Letters to the Editor

Changes to ‘risk corridor’ left insurers little choice

The article by Paul Hampton in the Sun Herald (June 28, 1A) was a thorough guide to what could await Mississippians if the Republican Senate can muster 50 votes on its version of a health care bill. However, there is a rarely publicized fact about the primary reason for rising coverage rates for ACA policies and reduction of insurers in the exchanges.

An original provision in the ACA called “risk corridor” was intended to protect insurers from financial losses during the first decade of the ACA. Its intention was to encourage companies to enroll in the exchanges and take on the risk, shared by government, of enrolling new insureds. If a company ended up with too many new sick people on the rolls and too little cash from the premiums to cover its medical expenditures, the “risk corridor” provision enabled the government to pay the insurer funds to cover these expenditures. The insurers relied on these payments when initially pricing their plans.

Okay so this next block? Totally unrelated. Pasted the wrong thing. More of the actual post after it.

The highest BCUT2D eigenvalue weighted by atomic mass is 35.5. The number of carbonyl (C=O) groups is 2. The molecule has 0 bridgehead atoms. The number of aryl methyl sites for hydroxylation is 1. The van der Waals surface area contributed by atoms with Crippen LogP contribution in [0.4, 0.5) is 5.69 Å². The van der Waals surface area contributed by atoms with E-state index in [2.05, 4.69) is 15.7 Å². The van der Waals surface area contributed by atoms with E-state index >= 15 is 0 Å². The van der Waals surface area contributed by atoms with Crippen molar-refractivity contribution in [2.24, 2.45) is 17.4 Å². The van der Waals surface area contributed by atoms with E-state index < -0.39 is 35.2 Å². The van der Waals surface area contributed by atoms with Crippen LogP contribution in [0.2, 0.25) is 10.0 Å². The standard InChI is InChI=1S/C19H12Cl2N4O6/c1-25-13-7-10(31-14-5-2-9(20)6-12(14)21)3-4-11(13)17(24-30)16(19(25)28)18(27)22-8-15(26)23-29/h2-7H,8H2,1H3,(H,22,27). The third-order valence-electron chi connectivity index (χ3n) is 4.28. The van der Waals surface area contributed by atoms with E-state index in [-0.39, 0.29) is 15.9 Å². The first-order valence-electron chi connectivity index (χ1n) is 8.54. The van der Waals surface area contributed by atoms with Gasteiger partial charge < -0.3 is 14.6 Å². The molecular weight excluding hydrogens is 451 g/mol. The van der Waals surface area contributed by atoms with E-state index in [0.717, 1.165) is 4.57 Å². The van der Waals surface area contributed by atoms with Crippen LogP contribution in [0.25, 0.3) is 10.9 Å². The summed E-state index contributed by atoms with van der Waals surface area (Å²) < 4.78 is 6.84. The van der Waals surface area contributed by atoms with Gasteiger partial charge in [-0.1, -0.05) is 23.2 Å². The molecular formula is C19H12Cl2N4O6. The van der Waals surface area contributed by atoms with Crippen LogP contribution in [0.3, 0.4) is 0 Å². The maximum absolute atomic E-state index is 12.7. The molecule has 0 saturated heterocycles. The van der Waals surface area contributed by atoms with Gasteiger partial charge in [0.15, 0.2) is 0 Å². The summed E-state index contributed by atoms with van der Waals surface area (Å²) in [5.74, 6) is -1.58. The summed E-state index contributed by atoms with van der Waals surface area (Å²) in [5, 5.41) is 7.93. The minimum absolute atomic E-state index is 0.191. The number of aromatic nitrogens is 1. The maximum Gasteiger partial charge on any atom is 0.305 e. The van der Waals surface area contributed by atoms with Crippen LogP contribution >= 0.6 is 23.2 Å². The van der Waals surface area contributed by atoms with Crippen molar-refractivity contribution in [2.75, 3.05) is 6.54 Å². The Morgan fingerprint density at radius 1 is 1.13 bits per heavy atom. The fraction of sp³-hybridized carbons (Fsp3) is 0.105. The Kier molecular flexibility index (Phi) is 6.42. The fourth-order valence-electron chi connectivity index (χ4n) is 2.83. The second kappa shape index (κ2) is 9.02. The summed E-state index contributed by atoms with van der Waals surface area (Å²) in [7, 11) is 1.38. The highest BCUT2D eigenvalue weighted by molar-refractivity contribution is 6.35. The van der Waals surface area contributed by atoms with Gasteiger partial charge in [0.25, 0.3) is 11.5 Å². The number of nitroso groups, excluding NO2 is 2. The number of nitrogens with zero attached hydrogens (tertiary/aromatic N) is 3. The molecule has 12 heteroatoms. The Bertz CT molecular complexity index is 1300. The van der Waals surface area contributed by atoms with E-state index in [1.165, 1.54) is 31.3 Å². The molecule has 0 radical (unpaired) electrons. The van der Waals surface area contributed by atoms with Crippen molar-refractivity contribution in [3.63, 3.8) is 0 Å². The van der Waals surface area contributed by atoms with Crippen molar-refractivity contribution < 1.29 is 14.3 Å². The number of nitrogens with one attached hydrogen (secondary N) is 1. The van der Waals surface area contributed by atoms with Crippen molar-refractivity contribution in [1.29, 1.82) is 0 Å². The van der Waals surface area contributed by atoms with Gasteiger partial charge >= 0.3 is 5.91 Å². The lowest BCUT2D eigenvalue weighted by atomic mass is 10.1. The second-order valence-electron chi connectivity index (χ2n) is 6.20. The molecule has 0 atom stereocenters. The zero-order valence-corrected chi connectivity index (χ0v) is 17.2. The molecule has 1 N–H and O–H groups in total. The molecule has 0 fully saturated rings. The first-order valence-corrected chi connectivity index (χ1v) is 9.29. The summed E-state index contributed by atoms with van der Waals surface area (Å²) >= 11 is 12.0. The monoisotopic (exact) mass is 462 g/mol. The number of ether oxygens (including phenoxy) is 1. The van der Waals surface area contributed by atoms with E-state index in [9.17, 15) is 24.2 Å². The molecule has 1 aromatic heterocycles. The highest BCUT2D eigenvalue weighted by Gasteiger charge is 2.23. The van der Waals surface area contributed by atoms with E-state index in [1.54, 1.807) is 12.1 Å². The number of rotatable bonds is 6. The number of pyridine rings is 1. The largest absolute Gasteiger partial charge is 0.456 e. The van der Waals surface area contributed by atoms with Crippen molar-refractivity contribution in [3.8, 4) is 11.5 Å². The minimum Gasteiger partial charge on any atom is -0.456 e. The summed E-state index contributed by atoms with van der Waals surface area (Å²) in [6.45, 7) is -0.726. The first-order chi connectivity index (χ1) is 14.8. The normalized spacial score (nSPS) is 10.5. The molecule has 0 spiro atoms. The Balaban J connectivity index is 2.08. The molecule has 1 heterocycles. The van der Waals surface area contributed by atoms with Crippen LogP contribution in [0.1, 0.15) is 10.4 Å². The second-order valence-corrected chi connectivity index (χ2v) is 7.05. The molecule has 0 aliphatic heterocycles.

But the Republicans embedded an amendment to this provision in the annual federal budget. This amendment severely limited the amount the government could pay out. These payments were intended to stabilize the market and protect consumers. It was not a “bailout” as has been falsely circulated. When insurers could not rely on the government to meet these obligations, they had little choice but to withdraw from exchanges or raise prices considerably. Others claimed bankruptcy. These nefarious actions have harmed people’s abilities to obtain needed coverage.

Gerry Gilbert